UPDATE: TransPerfect meets with Del. lawmakers in efforts to save company
A part-owner of a successful translation services company made rounds meeting with Delaware lawmakers Wednesday in hopes of saving the company.
A court-ordered decision to sell TransPerfect came in 2015 after a judge concluded the feuding CEO's Philip Shawe and Elizabeth Elting was "hopelessly deadlocked" over significant matters and business decisions.
The company is based in New York with offices in more than 90 cities worldwide; however, it is incorporated in Delaware and employs roughly 100 Delawareans.
In February, Delaware's Supreme Court upheld the court-ordered sale in a 4 to 1 ruling after the 2015 decision was revisited.
Elting owns 50 percent of the company. Shawe and his mother Shirley Shawe own 49 percent and one percent, respectively.
Shirley Shawe traveled to Dover, Delaware meeting with lawmakers Wednesday including Senator Bryant Richardson, Senator Gerald Hocker, and Representative David Wilson in an effort to gain more support for a bill that would require a three-year waiting period before a court can force a sale of successful companies like TransPerfect.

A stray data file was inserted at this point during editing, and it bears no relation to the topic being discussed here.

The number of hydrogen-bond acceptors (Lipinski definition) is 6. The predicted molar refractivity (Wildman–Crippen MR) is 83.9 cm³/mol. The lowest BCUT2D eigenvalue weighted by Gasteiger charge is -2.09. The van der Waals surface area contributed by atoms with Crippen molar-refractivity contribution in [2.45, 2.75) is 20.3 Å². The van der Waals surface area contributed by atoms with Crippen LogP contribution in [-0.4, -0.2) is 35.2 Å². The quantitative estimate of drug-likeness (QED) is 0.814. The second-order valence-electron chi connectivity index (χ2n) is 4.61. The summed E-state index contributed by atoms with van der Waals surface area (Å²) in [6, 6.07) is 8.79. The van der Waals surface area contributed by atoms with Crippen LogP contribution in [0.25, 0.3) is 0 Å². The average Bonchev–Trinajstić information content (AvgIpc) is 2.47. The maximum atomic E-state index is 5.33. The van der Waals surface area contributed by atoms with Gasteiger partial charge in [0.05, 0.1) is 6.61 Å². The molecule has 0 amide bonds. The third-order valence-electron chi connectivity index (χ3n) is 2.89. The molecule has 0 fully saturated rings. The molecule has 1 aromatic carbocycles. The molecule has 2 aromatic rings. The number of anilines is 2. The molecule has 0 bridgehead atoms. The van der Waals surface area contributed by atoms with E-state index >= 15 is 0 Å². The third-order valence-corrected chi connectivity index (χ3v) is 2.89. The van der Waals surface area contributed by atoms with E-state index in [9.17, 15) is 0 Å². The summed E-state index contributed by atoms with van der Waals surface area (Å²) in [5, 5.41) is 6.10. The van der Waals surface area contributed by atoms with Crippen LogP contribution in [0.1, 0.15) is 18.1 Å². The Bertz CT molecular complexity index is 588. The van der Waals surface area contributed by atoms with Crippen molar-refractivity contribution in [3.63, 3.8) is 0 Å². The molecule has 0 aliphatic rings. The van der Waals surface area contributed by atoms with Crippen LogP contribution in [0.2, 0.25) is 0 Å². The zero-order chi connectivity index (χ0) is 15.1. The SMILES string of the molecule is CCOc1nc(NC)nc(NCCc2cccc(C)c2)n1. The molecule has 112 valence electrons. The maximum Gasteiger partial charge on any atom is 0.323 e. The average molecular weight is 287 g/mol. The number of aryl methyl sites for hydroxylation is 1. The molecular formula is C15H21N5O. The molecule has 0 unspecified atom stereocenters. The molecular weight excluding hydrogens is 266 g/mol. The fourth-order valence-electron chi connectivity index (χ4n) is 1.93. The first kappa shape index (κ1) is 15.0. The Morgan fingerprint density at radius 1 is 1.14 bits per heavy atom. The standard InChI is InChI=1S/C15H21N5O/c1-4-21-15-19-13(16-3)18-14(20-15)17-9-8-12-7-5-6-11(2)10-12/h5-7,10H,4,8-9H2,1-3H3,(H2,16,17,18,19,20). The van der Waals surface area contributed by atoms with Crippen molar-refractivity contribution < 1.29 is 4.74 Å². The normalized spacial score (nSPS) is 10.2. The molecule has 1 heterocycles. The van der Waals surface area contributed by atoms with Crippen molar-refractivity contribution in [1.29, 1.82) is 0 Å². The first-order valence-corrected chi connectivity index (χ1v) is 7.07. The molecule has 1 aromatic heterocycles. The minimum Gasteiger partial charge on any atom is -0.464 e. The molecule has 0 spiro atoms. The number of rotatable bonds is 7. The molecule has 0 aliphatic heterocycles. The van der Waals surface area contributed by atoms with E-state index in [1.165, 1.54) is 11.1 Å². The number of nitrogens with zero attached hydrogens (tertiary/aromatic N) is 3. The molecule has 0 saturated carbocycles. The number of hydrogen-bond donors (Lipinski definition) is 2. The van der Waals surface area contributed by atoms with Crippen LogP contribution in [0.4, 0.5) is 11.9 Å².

When asked, [Shirley] Shawe told 47ABC she believes lawmakers are starting to listen to her concerns.
"When a judge makes a precedent and makes a ruling to just sell a privately held company, then why would other people be motivated to start a company and why would they be motivated to incorporate in the state of Delaware? If someone is just going to take their private property?" explains Shawe.
Shawe also tells 47ABC she has offered to vote her one percent stake with Elting. She says by theory, this would give Elting a 51 percent majority vote and would eliminate the boardroom deadlock and allow her [Elting] to restructure the Board of Directors' decision-making authority.
47ABC reached out to Phil Kaufman, attorney who represented Elting during this case, for a comment on this matter.
We have not heard back as of 5:30 p.m. Wednesday.